Federal prison in Danbury to begin transferring female inmates out Monday
By Grace Merritt
Friday, October 4, 2013
Printer-friendly versionSend by email
Share on facebook Share on twitter
Bureau of Prisons halts Danbury prisoner transfer
11 U.S. Senators question shutting of Danbury women’s prison
1,126 women to be transferred from Danbury federal prison as facility reverts to all male
Over the objection of several senators, the Federal Bureau of Prisons Monday plans to resume its plan to transfer all of the inmates out of the Danbury women’s prison and convert it to a men’s prison.
Bureau Director Charles E. Samuels Jr. said in a letter to the senators Friday that he will lift the suspension on the transfers and begin moving the women to prisons in West Virginia and Philadelphia, Texas, Minnesota, Florida, Alabama or California. He said the bureau is evaluating each inmate’s situation and trying to move the women closer to their homes.
News this summer that the prison planned to convert Danbury to a men’s prison and ship the women to prisons in Alabama and elsewhere raised the hackles of prison advocates and several senators who worried that the inmates would be moved to other parts of the country, making it hard for their families to visit. Fifty–nine percent of the Danbury inmates have a child under the age of 21.
The senators, led by Connecticut Sen. Chris Murphy, wrote to the bureau and asked officials to suspend the plan until the bureau could answer several questions. The senators also questioned the $1.1 million cost of the transfers, particularly at a time when the federal government is shut down.
In Samuels’ response, he said he appreciates their concerns and assured them that the bureau “remains committed to keeping inmates as close to home as reasonably possible in order to assist with maintaining family ties and preparation for reentry.”
He said the department decided to convert Danbury to alleviate overcrowding in men’s prisons, which are 38 percent overcrowded. The bureau said it recently opened a new women’s prison in Alabama, giving the bureau the extra capacity it needed to relieve overcrowding in female prisons. As a result, Samuels said, the bureau would be able close one of the prisons for women inmates – in Danbury – and convert it to a men’s facility.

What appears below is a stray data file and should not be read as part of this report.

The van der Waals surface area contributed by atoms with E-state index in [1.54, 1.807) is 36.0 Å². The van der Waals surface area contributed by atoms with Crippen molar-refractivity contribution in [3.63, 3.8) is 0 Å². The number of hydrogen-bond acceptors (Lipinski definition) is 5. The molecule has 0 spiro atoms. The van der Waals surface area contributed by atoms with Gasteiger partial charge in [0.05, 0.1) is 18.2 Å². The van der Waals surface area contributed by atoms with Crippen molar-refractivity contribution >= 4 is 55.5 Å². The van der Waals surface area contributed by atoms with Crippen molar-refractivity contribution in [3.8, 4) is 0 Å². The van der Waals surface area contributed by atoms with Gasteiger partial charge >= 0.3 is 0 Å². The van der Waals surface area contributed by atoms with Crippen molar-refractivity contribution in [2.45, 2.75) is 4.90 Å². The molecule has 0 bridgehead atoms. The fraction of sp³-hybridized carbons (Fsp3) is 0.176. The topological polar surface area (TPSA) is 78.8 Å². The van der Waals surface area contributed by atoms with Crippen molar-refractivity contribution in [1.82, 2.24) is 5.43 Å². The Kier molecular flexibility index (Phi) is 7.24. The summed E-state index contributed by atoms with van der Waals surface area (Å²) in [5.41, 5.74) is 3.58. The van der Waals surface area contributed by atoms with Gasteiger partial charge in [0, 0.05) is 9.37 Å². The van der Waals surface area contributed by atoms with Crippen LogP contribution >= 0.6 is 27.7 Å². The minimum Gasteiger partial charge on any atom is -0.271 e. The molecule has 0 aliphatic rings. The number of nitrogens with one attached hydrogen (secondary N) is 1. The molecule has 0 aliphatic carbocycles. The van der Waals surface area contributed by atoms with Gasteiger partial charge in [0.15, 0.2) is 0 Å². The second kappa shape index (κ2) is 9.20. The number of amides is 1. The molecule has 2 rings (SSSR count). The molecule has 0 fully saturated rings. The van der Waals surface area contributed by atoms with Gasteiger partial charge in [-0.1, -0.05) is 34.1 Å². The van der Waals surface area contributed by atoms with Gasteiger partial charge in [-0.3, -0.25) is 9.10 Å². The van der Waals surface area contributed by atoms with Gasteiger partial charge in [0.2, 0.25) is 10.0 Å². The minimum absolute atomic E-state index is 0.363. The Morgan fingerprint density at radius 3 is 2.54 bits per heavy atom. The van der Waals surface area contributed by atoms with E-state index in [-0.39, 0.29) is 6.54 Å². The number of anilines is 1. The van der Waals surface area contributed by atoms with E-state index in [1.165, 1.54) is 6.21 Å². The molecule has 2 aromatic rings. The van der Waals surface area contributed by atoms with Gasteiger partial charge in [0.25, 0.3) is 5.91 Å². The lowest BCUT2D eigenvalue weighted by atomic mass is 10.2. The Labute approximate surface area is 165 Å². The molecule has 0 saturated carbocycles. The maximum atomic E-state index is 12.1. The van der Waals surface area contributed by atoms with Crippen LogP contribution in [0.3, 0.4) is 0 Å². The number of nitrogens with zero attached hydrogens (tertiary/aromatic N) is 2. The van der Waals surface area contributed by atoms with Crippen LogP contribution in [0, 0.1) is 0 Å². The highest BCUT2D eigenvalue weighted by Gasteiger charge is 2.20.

Beatrice Codianni, a former Danbury inmate who is now editor of a national criminal justice website, was upset by Friday’s news. She called the conversion shortsighted and harmful to inmates and their families.
“Not only are their sentences so obscenely long, now they’re going to rip them away from their families,” she said. “I know the suffering that the women are going through. And all just to make room for men.
“I just think it’s a damn shame that they don’t have the foresight to see the problems that they’re going to cause in the future,” Codianni said.
Piper Kerman, author of the best-selling book “Orange is the New Black,” a memoir about her year serving time in Danbury, was also dismayed.
“I’m appalled that despite calls from the community, U.S. Senators and district court judges for the Danbury FCI plan to be reversed, the BOP seeks to make a devastating displacement for a thousand women and their children. It seems like a classic example of an irrational bureaucratic decision,” Kerman said.
Samuels said the prison bureau had already transferred 98 female inmates out of Danbury the week of Aug. 19 to facilities close to their release residences or to residential drug abuse treatment program. Another 43 will be released by January, and still others who qualify will be moved to the minimum-security camp next to the Danbury prison.
Meanwhile, 391 inmates from the Northeast or Mid-Atlantic states will be moved to facilities in Hazelton, W.Va., and Philadelphia. The bureau estimates this will bring 243 of the 391 inmates closer to their homes than they were at Danbury.
Another 282 inmates from other parts of the country will be moved to Texas, Minnesota, Florida, Alabama or California. The remaining 447 inmates are not U.S. citizens and will be transferred based on factors other than their address, such as security needs, medical needs and overcrowding considerations, he said.
But these answers did not satisfy the nine senators from northeastern states who signed the letter to the prisons bureau. They wrote back Friday with more questions and have asked for a continued delay and a meeting with Samuels.
“We’re asking for a meeting to talk about alternatives that are wiser and fairer,” said Sen. Richard Blumenthal.
Blumenthal said the conversion would be a detriment to the inmates and their families and that he would prefer keeping a female prison in the Northeast.
“I believe very strongly - as a former federal prosecutor as well as a senator – that these transfers are very unwise and unfair,” Blumenthal said Friday. “They contradict one of the core purposes of the federal prison system, which is to preserve and enhance families and provide pathways forward to inmates seeking to better themselves and avoid repeating criminal activity.”
It is unclear whether the federal budget standoff will delay the transfers, but that seems unlikely since federal prison staff are exempted from the government shutdown. BOP spokesman Chris Burke said he was not available to comment on the transfers because of the lapse in appropriations.